U.S. and Iran Find Common Ground in Iraq’s Shiite Conflict
BAGHDAD — In the Iraqi government’s fight to subdue the Shiite militia of Moktada al-Sadr in the southern city of Basra, perhaps nothing reveals the complexities of the Iraq conflict more starkly than this: Iran and the United States find themselves on the same side.I made this observation below:
The causes of this convergence boil down to the logic of self-interest, although it is logic in a place where even the most basic reasoning refuses to go in a straight line. In essence, though, the calculation by the United States is that it must back the government it helped to create and take the steps needed to protect American troops and civilian officials.
Iranian motivations appear to hinge on the possibility that Mr. Sadr’s political and military followers could gain power in provincial elections this fall, and disrupt the creation of a semiautonomous region in the south that the Iranians see as beneficial.
The American-Iranian convergence is all the more remarkable because of mutual animosity. The United States says that Iran has backed thousands of attacks on American troops in Iraq, bitterly opposes its nuclear program and has not ruled out bombing Iran if Iranian policies do not change. Meanwhile, at the level of senior officials at least, Iran takes quite seriously its depiction of the United States as the planet’s Great Satan.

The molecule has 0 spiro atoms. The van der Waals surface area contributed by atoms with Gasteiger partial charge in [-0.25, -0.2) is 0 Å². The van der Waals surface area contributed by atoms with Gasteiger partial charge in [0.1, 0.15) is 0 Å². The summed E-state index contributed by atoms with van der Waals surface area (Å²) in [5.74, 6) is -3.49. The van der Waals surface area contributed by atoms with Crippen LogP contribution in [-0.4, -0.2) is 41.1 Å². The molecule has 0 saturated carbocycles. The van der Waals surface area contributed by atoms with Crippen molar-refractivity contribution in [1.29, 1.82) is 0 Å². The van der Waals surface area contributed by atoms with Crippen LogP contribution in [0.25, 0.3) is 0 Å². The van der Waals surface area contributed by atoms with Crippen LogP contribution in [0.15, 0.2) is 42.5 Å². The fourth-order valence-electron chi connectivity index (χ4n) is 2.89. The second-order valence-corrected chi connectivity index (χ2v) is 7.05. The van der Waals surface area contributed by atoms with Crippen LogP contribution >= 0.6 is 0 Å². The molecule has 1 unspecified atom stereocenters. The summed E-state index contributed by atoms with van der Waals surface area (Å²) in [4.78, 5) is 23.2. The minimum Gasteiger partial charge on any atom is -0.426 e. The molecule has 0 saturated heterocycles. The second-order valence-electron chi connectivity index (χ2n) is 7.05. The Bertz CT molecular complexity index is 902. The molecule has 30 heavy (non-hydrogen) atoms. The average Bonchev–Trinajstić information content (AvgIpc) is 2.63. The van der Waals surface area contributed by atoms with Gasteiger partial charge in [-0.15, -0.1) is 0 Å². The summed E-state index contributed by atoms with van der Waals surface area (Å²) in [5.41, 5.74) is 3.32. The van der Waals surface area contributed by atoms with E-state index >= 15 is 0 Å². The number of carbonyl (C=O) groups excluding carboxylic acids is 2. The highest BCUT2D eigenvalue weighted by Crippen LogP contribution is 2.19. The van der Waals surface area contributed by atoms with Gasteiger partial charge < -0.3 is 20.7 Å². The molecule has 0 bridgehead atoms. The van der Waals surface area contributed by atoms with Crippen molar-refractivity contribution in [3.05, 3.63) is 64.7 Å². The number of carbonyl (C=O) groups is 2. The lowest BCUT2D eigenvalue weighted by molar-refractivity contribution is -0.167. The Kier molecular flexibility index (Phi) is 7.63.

They are constantly ranting about Iran but they have and continue to do all of Iran's dirty work in Iraq. They toppled Iran's arch enemy, Saddam, they put the most pro-Iranian elements in Iraq in power and they continue to defend those elements with US blood and treasure.and upyernoz explains:
for years the iranian government has backed the same iraqi government as the u.s. over a year ago, bush met with the leader of what was then called the SCIRI (now called the ISCI) to pressure them to join the maliki government. the SCIRI/ISCI is one of the most overtly pro-iranian group in iraq. the members of the ISCI's militia, the badr organization, actually draw their pensions from the iranian revolutionary guard. bush was, quite literally, pushing iranian agents to become part of the u.s. supported iraqi government.The Bush administration is supporting a group that is literally on the payroll of the Iranian government - the Badr Organization.
I have to wonder if al-Sadr remains in Iran because the Iranians won't let him return. The last thing the Iranians what is as al-Sadr in power.